Orrington volunteers collect 7,157 boxes for needy children worldwide

Posted Dec. 12, 2011, at 5:08 p.m.
Last modified Dec. 12, 2011, at 6:12 p.m.

ORRINGTON, Maine — For needy children living in countries such as Haiti, where an earthquake last January caused catastrophic damage, simple items like soap, shampoo and school supplies are priceless gifts.

Those items, as well as small toys, clothing and candy, are what go into shoe boxes packed by local volunteers as part of Operation Christmas Child, area director Pete Gorczok said Monday.

Volunteers in Orrington, the Operation Christmas Child drop-off spot for the region, collected a record 7,157 boxes in November, about 150 more than last year, from people all over the region.

“It’s just amazing. People have gotten behind this mission,” Gorczok said. “I’m really impressed.”

The Orrington collection center, one of four in the state, is at the Lighthouse Church of God, but donations come from all over the region with drop-off spots at churches in Millinocket, Dover-Foxcroft, Winterport, Blue Hill, Machias and Calais.

“My team is made up of a number of different congregations in the area,” Gorczok said.

Mainers donated about 30,000 boxes to the cause this year that were sent to Samaritan’s Purse, an international Christian relief and evangelism organization that provides spiritual and physical aid to victims of war, poverty, natural disasters and disease, he said.

The boxes, designed to be age- and gender-appropriate for children ages 2 to 14, already have left Maine for North Carolina, where a comic book Bible in the language of the needy child is added before they are sent to their final destinations in February.

It’s too late to submit a self-packed box, but those interested in giving still can go online to samaritanspurse.org and fill one virtually by making a $35 donation, Brooke Davis, spokeswoman for Samaritan’s Purse, said in a press release.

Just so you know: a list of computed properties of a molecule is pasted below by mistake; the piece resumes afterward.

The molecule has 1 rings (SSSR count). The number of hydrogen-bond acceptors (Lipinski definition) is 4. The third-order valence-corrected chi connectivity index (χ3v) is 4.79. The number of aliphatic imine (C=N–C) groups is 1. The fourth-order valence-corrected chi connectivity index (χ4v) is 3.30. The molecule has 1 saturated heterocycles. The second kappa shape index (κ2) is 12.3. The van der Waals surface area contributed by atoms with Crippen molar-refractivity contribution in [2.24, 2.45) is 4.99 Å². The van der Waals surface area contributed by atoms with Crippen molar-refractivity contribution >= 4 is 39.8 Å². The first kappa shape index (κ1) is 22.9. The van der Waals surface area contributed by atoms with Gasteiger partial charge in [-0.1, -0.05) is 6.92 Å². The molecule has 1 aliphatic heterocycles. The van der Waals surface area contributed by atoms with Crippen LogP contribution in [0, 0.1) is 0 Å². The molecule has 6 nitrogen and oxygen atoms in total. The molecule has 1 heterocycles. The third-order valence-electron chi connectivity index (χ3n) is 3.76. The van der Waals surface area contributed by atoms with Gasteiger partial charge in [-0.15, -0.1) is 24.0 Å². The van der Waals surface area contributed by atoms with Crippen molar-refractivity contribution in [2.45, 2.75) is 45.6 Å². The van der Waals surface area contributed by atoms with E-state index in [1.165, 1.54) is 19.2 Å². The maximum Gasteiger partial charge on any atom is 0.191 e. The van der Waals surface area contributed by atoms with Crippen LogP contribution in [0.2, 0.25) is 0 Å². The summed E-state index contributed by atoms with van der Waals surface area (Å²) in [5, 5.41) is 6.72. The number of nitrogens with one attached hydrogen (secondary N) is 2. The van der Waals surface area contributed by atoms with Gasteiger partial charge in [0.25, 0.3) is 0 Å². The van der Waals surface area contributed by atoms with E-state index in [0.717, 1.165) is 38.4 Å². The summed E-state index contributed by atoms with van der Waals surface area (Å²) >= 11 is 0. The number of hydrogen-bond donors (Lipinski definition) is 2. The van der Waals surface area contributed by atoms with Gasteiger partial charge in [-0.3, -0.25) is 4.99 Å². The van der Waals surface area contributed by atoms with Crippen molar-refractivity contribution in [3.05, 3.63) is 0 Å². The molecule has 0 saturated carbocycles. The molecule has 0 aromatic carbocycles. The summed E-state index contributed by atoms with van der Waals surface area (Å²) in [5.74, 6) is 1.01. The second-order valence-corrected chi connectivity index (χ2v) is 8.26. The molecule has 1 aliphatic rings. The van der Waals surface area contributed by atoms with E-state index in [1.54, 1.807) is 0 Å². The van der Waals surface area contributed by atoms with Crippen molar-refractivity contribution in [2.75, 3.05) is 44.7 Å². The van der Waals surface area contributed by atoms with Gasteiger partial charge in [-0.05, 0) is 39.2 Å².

Each online box comes filled with soap, a washcloth, toothbrush and toothpaste, a hairbrush, pencils, crayons, pencil sharpener, coloring pad, notebook and candy, and donors pick from a list of toys — yo-yos, jump ropes, harmonicas and others — to finish packing the boxes.

Participants also get to add a note to the recipient and can track the box as it is shipped and hand-delivered to a child, the website states.

More than 8.5 million boxes were shipped last year to nearly 100 countries, with more than 5 million originating in the U.S. and the other 3 million from Australia and Europe, said Gorczok, who lives in Orrington with his wife and children. Thousands went to Haiti, he said.

“Items that we absolutely take for granted are a priceless gift to them,” Gorczok said.

Gorczok, a former U.S. Army pilot with 24 years of military experience, retired in 2004, then served on a mission in Acuna, Mexico, for a year and a half before moving to Maine with his family in 2006.

Gorczok went to the Dominican Republic with the 2009 shipment to hand out the gift-filled shoe boxes to children and returned a different man.

“It’s a life-changing experience,” he said. “You go thinking you are going to be helping people and you do, but there is no doubt that God blesses you.”

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